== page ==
There have been too many land scams in the city. Your comment.

The BDA should only be a planning authority. Corruption is there because the BDA is the executing authority for layouts. There are too many scams because of government denotifying and acquiring land. Forming of layouts should be completely privatised. There is no dearth of capital and managerial skills in private sector; so the government does not have to invest in real estate. Government should only enforce bye-laws relating to plans.

The government can insist that private builders should set aside a certain percentage of sites for the poor (middle/ lower middle class), or distribute the sites to the poor at subsidised prices. Government can incentivise builders to give these sites, by giving subsidy in power, water etc. Pricing of sites can also be controlled easily by government.

Sites will become cheaper when left to private initiatives – these don’t have to be big builders or co-operative societies. Land owners themselves can join together to form private companies and develop layouts. These are my views, and we are discussing this in the committee now. We will also implement A T Ramaswamy’s and V Balasubramaniam’s reports on land grab.

Recently, thousands of people were evicted from Ejipura EWS slum. There is a large number of poor who need housing, but government says there is not enough land for this. On the other hand, government is sanctioning large chunks of land for industrial projects, for example the upcoming Manipal ETA Infotech SEZ in Agara. Can industries be asked to reserve part of their land for housing the urban poor?

When Bangalore developed, everyone has benefited from it, including the poor. Ejipura EWS is not an ideal example of a slum. For example, In Swatantrapalya slum in Srirampura, earlier there were huts, now the houses are RCC buildings with 2-3 floors. Slum housing has become a business. Government should adopt some other method of improving slums other than giving housing.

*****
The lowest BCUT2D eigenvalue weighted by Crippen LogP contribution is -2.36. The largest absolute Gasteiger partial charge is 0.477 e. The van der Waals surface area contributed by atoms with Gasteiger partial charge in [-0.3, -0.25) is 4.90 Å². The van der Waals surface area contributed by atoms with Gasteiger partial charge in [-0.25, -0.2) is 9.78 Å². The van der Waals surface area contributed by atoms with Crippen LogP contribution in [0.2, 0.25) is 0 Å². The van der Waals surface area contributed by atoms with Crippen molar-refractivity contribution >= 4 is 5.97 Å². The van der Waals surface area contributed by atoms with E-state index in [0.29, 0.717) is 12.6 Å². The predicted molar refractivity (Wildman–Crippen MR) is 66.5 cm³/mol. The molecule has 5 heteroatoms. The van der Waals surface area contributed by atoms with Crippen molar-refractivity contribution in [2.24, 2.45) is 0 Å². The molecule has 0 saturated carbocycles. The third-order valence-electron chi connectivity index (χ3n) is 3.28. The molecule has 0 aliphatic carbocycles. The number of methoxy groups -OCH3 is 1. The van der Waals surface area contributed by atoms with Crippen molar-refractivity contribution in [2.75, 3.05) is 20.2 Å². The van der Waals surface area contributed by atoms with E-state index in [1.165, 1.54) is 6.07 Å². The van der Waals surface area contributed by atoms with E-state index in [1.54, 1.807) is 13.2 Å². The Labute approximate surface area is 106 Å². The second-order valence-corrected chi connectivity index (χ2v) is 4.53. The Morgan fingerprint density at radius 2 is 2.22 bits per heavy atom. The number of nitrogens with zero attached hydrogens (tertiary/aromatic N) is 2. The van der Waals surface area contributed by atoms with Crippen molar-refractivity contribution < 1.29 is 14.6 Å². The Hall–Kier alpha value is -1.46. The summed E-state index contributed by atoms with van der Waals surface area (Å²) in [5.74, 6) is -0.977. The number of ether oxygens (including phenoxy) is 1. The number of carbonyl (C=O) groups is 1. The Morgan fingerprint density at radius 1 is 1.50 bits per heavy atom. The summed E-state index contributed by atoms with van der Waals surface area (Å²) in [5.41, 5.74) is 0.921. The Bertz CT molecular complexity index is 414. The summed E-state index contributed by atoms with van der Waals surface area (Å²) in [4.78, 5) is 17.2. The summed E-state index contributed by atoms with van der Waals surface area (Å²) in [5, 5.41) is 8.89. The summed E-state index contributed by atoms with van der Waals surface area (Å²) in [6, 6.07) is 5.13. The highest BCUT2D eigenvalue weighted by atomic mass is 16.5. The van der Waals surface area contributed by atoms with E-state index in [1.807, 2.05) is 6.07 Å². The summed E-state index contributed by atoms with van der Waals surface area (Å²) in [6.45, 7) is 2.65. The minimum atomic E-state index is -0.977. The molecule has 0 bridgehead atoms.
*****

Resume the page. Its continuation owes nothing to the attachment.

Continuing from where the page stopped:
But isn’t housing still an issue for the extremely poor? About one-third of people in the city are said to be below poverty line.

In Bangalore, except beggars, extremely poor people are very low in number. Every house in slums has appliances like TV. About BPL cards, there are even government employees with monthly salary of Rs 15,000 who own a BPL card – it is just another form of corruption.

What other things are you planning to include in the manifesto?

All tanks must be rejuvenated, and parks developed. Bangalore Palace Ground should be made a fully public park like Lalbagh. It should become a ‘carbon sink’ to purify air.

There is no holistic study on transport now. A flyover is built in one junction because of traffic, but this traffic will go and collapse at the next junction. Projects like Metro Rail will not solve traffic problems – Bangaloreans are too individualistic to leave their own vehicles and use public transport. Those who are already using buses may use Metro, but others will not.

Road widening will not solve traffic problem either. So, studies should be done to see how traffic problem is tackled in other cities. For instance, in Delhi, some roads are made one-way during peak hours. I am not suggesting that politicians should go on tours for study though.

About Navya P K 240 Articles
Navya P K is a former senior staff journalist at Citizen Matters, and a freelance journalist based in Kerala.

2 Comments

  1. Hi Madam,
    In the old localities of city like Basavangudi, Conservancies where, water supply line, electricity lines,dustbin were, now they are being roads concreted ,but at are locked with iron gates. What is the plan, opening them will help parking, movement LMVs,two wheelers.
    In sanitary lines, I am told telephone cables have been laid /obstructing manholes, choking it.
    can the authorities look into this.
    Will the citizens wake up ?
    Regards
    A.Venkatesh
    080-26674219

  2. Instead of giving these clueless politicians a free platform to air their lies and hot air – especially by equally clueless correspondents in the mainstream publications – CitizenMatters should pin the politicians down for specifics of concrete plans, funding and implementation dates to see if they are serious and have raised these issues in their party circles. (Some of their stated items/proposals in their manifestos would cost more than the state’s GDP I am told). Too many of them get away by stating platitudes and making political correct statements off the cuff to get good sound/print bytes